Sweaty-palmed air travelers by the thousands must have worried many times about the frightening scenario:
A commercial airliner lands at Los Angeles International Airport with a fire in the passenger compartment. To escape, the frantic passengers must get out exits, which firefighters must use to get in to fight the fire. Survival is a matter of seconds.
Passengers are not alone in worrying about on-board fires, blamed for the deaths of more than 380 people in airport incidents in Cincinnati, Saudi Arabia and Malta since 1980. The Los Angeles City Fire Department is also concerned.
And the department recently demonstrated its newest piece of firefighting equipment designed to pierce an aircraft's metal skin in seconds and flood the interior with a fire-suppressing, inert gas. The object is to gain precious seconds.
While airliners rolled past and the media watched one day last week, Firefighter Benny Collins of Fire Station 80 at LAX quickly drilled through a piece of fuselage metal attached to thick plywood and poured the firefighting agent Halon 1301 into a sealed room with volunteers inside.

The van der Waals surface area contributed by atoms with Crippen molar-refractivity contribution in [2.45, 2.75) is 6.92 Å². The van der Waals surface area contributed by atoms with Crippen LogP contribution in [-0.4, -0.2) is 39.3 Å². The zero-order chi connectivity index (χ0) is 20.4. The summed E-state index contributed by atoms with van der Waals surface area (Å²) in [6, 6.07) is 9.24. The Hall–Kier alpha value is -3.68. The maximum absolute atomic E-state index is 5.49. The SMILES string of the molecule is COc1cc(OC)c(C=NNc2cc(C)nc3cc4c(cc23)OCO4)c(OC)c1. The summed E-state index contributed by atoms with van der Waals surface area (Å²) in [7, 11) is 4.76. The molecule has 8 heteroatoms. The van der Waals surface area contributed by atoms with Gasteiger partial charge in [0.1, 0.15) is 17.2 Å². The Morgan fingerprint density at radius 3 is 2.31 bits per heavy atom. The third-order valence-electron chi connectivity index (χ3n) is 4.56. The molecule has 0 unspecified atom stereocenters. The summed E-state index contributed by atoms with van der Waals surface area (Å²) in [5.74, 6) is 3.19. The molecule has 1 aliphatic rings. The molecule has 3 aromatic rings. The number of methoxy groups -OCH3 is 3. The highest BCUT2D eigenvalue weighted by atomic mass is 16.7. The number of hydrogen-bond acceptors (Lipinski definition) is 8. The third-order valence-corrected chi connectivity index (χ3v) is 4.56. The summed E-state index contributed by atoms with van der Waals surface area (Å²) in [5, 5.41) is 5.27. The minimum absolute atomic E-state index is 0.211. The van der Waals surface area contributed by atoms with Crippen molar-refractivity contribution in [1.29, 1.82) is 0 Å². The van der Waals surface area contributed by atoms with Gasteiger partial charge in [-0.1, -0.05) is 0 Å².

When someone in the room lit a match, it flared and went out.
Assistant Fire Chief Davis R. Parsons, who spent two years developing the system, cautioned that the opportunity for its use is narrow and requires "very precise and demanding" conditions. He said it supplements conventional aircraft firefighting techniques.
Nevertheless, Parsons called the state-of-the-art drill--a Skin Penetrator/Agent Applicator Tool--the "greatest single development" for battling aircraft fires since the discovery of firefighting foam.
The $3,500, high-tech device was developed for the military, which uses it in other ways. Parsons believes that LAX is the only commercial airport in the world with the method developed and demonstrated by the Fire Department.
Penetration in 10 Seconds
The air-powered drill is connected to pressurized tanks by hoses. It has a hollow shaft and holes in its tip. In capable hands, it can penetrate an aircraft's fuselage in less than 10 seconds and fill a DC-10 through two nozzles in about 90 seconds, according to Parsons.
At LAX, tanks holding Halon are mounted on Station 80's two $500,000 aircraft firefighting rigs, large pieces of equipment each capable of holding 4,000 gallons of water and 515 gallons of foam.
Given enough notice and under precise circumstances, Parsons envisages an on-board fire emergency when firefighters roll the big rigs up to an aircraft in 30 seconds, penetrate the fuselage in 10 seconds and pour enough Halon inside in 15 seconds to suppress the flames.
It just might give enough time for passengers to escape on their own, for rescuers to help those who cannot and for firefighters to start battling the fire and avoid a tragedy.
At least that is the hoped-for happy ending to a common nightmare.